Hong Kong seeks global ESG standard adoption to reduce greenwashing

The chairman of Hong Kong’s Securities and Futures Commission (SFC) has revealed the regulator is looking to adopt global ESG standards to prevent cases of greenwashing.

According to Regulation Asia, SFC chairman Tim Lui stated that the regulator is also scrutinising ESG disclosures by listed companies, with the global ESG standards currently in development.

While the vast range of ESG standards and ratings in the market can sometimes be inconsistent, Lui remarked that there are steps regulators can take to make ESG information more comparable, consistent and decision-useful.

The SFC chairman highlighted the work the regulator has done with the government of Hong Kong and other local regulators to make finance in the country more sustainable, including the establishment of the country’s Green and Sustainable Finance Cross-Agency Steering Group in May last year.

Lui remarked, “Providing clear guidance for asset managers sends an important message. Asset managers are expected to do more to make it clear to investors how they take ESG factors into account. Fund managers will then expect the companies they invest in to explain clearly how they manage the climate-related risks of their operations.”

He noted that the SFC is currently evaluating ESG disclosures ‘much more closely’ alongside looking for new ways to reduce the possibilities for greenwashing. These ways including participating in the development of a global baseline of sustainability disclosure standards, led by the International Sustainability Standards Board (ISSB) – with Lui claiming that the SFC is exploring the potential ways ISSB standards can be adopted in Hong Kong when they are developed.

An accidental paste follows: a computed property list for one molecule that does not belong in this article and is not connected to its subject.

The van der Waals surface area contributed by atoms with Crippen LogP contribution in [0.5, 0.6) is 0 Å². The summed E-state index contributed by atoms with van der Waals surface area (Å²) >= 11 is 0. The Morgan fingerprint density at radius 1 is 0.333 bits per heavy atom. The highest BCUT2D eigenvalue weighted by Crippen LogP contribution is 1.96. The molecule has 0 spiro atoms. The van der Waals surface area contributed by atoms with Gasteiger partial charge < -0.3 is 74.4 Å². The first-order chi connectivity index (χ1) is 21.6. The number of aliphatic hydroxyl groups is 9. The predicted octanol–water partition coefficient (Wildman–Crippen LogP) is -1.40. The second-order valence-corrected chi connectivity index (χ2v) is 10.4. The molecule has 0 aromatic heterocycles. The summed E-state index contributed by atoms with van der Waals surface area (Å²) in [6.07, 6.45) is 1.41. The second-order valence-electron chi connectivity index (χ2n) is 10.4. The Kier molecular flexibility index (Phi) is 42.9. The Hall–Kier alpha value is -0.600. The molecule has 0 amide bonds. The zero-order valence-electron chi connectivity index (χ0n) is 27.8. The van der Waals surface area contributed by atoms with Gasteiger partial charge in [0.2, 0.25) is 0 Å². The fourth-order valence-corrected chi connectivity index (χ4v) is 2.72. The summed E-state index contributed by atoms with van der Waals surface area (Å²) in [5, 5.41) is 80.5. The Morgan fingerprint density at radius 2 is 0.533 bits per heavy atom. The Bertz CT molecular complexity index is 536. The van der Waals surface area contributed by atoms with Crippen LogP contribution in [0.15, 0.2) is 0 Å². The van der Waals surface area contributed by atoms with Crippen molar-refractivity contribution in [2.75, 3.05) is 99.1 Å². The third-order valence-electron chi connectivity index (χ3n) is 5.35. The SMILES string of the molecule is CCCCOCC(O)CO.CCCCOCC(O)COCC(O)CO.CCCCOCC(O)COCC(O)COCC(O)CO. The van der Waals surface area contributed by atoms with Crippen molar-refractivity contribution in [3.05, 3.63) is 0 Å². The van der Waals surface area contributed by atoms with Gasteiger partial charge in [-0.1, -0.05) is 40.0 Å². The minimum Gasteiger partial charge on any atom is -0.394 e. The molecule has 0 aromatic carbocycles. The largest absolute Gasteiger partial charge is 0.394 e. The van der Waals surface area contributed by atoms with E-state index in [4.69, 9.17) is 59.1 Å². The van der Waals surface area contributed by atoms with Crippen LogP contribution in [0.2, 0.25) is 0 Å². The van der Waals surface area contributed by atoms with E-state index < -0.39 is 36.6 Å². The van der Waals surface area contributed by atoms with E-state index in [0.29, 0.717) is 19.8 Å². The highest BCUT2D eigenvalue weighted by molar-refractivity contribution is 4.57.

He remarked, “These standards will be a key part of Hong Kong sustainable finance strategy. This will set up clear regulatory expectations for the financial sector. It will also help make corporate disclosures more transparent, reliable, and comparable.

“We want investors to have the best available information about the impact of the listed companies and funds they invest in, so they can make more informed decisions.

“This is just a start. A lot more needs to be done to make sure that companies and fund managers’ green claims are substantiated by clear and transparent ESG data. And a lot more needs to be done to harmonise standards and frameworks, and to channel investments to where they are needed to transition to a more sustainable economy. We look forward to working with all our partners at home and to achieve these goals.”

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